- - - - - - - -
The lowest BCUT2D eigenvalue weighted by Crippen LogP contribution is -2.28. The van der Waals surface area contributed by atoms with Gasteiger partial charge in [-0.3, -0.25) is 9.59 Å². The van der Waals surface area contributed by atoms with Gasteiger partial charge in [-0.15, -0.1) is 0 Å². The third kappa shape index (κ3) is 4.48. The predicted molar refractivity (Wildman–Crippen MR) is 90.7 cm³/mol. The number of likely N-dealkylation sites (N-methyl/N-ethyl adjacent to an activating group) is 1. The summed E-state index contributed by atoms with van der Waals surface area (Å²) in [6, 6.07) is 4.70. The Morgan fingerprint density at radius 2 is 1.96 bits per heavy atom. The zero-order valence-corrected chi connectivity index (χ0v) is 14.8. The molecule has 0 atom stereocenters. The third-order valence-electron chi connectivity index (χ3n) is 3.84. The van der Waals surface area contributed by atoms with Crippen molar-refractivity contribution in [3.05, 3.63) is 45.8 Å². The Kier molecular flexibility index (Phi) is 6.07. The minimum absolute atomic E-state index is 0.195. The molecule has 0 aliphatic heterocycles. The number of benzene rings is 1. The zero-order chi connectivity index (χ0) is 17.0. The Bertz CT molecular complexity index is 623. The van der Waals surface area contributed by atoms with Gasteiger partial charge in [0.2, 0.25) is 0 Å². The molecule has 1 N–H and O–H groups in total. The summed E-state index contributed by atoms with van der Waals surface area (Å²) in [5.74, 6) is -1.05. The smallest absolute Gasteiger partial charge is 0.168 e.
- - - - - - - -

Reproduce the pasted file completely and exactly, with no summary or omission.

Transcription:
The lowest BCUT2D eigenvalue weighted by Crippen LogP contribution is -2.28. The van der Waals surface area contributed by atoms with Gasteiger partial charge in [-0.3, -0.25) is 9.59 Å². The van der Waals surface area contributed by atoms with Gasteiger partial charge in [-0.15, -0.1) is 0 Å². The third kappa shape index (κ3) is 4.48. The predicted molar refractivity (Wildman–Crippen MR) is 90.7 cm³/mol. The number of likely N-dealkylation sites (N-methyl/N-ethyl adjacent to an activating group) is 1. The summed E-state index contributed by atoms with van der Waals surface area (Å²) in [6, 6.07) is 4.70. The Morgan fingerprint density at radius 2 is 1.96 bits per heavy atom. The zero-order valence-corrected chi connectivity index (χ0v) is 14.8. The molecule has 0 atom stereocenters. The third-order valence-electron chi connectivity index (χ3n) is 3.84. The van der Waals surface area contributed by atoms with Crippen molar-refractivity contribution in [3.05, 3.63) is 45.8 Å². The Kier molecular flexibility index (Phi) is 6.07. The minimum absolute atomic E-state index is 0.195. The molecule has 0 aliphatic heterocycles. The number of benzene rings is 1. The zero-order chi connectivity index (χ0) is 17.0. The Bertz CT molecular complexity index is 623. The van der Waals surface area contributed by atoms with Gasteiger partial charge in [0.2, 0.25) is 0 Å². The molecule has 1 N–H and O–H groups in total. The summed E-state index contributed by atoms with van der Waals surface area (Å²) in [5.74, 6) is -1.05. The smallest absolute Gasteiger partial charge is 0.168 e.